The Roma community in Poland has about 20,000 members. In Poland, the Roma are divided into four basic groups: Bergita Roma, Polish Roma, Kalderara, Lowarzy. Bergitka Roma is a group living in southern Poland (Podhale, Beskydy), with about 3,000 members. Bergitka Roma lead sedentary for the longest off all Roma. This group was forcibly settled in the mid-eighteenth century, with the result of the enormous number of the elements associated with the nomadic life being lost. The Polish Roma is a group of about 17,000 members. They probably lived in Poland in the fifteenth century and now they live in central and northern Poland. The Polish Roma led a nomadic life and continued the tradition until the sixties of the last century. The third group are the award-Roma, who came to our country from the area of Romania in the second half of the nineteenth century (after the abolition of slavery ofRoma in this country). This group includes the Kalderash, Lovari and Wlachów. There are several thousand of them. They usually live in small communities scattered across the country (with the exception of the mountain area). The Roma are various groups who came to live in Poland for various reasons, e.g. a family left after the resettlement of German Sinti and Roma Chaładytka Russian. They live in various places in Poland and they are not a coherent group. These communities are small and count from a few to several dozen families.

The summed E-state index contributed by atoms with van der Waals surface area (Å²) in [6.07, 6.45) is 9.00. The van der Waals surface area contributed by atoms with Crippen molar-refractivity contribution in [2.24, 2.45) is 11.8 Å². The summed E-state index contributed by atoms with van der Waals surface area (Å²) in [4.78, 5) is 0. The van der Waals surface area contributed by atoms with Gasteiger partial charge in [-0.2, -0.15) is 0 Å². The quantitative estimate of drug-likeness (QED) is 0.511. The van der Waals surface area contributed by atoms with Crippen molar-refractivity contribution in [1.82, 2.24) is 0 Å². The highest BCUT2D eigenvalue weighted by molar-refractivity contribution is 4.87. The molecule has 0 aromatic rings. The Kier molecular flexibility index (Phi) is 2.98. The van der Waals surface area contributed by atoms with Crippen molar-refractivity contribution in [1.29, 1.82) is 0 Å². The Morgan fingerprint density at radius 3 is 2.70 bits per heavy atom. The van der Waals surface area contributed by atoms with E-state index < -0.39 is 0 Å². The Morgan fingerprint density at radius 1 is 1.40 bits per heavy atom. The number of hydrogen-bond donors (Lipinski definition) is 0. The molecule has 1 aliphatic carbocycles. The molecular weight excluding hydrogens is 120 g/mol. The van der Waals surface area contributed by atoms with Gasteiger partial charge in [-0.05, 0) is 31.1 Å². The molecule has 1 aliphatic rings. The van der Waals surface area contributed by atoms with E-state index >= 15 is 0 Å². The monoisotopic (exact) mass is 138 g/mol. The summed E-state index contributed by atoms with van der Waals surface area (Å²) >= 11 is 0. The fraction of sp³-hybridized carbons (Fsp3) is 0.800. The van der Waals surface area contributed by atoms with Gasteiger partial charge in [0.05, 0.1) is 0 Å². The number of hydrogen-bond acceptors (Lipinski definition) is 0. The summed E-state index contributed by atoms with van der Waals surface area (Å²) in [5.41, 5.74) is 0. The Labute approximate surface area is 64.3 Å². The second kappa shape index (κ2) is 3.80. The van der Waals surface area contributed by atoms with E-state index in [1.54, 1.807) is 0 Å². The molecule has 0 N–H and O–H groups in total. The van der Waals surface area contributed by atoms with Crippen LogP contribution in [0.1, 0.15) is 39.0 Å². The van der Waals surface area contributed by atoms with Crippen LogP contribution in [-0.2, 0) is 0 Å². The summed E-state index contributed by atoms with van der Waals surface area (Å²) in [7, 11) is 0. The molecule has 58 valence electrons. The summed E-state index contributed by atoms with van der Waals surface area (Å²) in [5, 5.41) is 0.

- Fundacja Wolnej Mysli, Ośrodek Rocjonalistyczno - Sceptyczny [online], Polska , available at: http://www.racjonalista.pl/kk.php/s,6598
- Związek Romow Polskich, Raport o sytuacji spolecznosci romskiej w Polsce [online], Polska , available at: http://www.romowie.com/raport.pdf
- Wyszperane, Zaskakująca różnica pomiędzy elektoratem Dudy i Komorowskiego [online], Polska , available at: http://www.wyszperane.info/2015/05/28/zaskakujaca-roznica-pomiedzy-elektoratem-dudy-i-komorowskiego-2015/